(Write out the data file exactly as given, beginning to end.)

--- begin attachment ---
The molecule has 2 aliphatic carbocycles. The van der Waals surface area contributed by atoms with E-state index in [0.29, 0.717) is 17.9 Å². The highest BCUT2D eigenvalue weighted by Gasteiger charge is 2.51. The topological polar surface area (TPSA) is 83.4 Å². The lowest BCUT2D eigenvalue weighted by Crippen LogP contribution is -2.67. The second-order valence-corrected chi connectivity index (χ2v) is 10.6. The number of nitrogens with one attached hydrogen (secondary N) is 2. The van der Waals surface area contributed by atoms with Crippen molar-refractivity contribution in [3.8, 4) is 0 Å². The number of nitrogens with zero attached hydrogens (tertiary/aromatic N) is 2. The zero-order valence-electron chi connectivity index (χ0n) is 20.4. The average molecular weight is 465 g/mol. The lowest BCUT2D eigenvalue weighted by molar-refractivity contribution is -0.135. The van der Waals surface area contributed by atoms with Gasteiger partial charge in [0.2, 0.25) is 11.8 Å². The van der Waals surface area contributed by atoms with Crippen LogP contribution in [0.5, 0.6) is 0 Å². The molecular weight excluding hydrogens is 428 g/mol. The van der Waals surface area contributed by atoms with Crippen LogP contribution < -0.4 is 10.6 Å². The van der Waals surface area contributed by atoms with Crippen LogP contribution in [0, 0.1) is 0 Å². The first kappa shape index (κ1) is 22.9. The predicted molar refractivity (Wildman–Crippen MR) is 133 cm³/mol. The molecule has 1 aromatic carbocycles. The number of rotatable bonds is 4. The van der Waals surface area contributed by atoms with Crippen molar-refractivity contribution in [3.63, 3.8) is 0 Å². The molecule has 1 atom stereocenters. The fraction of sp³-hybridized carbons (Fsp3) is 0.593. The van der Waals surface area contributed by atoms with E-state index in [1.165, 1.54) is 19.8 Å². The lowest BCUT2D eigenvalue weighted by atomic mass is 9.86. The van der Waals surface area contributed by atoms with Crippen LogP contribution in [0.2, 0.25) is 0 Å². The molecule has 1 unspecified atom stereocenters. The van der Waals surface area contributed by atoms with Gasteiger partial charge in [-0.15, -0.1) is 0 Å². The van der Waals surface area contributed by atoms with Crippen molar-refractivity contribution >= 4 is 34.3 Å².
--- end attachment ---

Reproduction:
The molecule has 2 aliphatic carbocycles. The van der Waals surface area contributed by atoms with E-state index in [0.29, 0.717) is 17.9 Å². The highest BCUT2D eigenvalue weighted by Gasteiger charge is 2.51. The topological polar surface area (TPSA) is 83.4 Å². The lowest BCUT2D eigenvalue weighted by Crippen LogP contribution is -2.67. The second-order valence-corrected chi connectivity index (χ2v) is 10.6. The number of nitrogens with one attached hydrogen (secondary N) is 2. The van der Waals surface area contributed by atoms with Crippen molar-refractivity contribution in [3.8, 4) is 0 Å². The number of nitrogens with zero attached hydrogens (tertiary/aromatic N) is 2. The zero-order valence-electron chi connectivity index (χ0n) is 20.4. The average molecular weight is 465 g/mol. The lowest BCUT2D eigenvalue weighted by molar-refractivity contribution is -0.135. The van der Waals surface area contributed by atoms with Gasteiger partial charge in [0.2, 0.25) is 11.8 Å². The van der Waals surface area contributed by atoms with Crippen LogP contribution in [0.5, 0.6) is 0 Å². The molecular weight excluding hydrogens is 428 g/mol. The van der Waals surface area contributed by atoms with Crippen LogP contribution < -0.4 is 10.6 Å². The van der Waals surface area contributed by atoms with Crippen LogP contribution in [0, 0.1) is 0 Å². The first kappa shape index (κ1) is 22.9. The predicted molar refractivity (Wildman–Crippen MR) is 133 cm³/mol. The molecule has 1 aromatic carbocycles. The number of rotatable bonds is 4. The van der Waals surface area contributed by atoms with Crippen molar-refractivity contribution in [3.63, 3.8) is 0 Å². The molecule has 1 atom stereocenters. The fraction of sp³-hybridized carbons (Fsp3) is 0.593. The van der Waals surface area contributed by atoms with E-state index in [1.165, 1.54) is 19.8 Å². The lowest BCUT2D eigenvalue weighted by atomic mass is 9.86. The van der Waals surface area contributed by atoms with Crippen LogP contribution in [0.2, 0.25) is 0 Å². The molecule has 1 unspecified atom stereocenters. The van der Waals surface area contributed by atoms with Gasteiger partial charge in [-0.15, -0.1) is 0 Å². The van der Waals surface area contributed by atoms with Crippen molar-refractivity contribution >= 4 is 34.3 Å².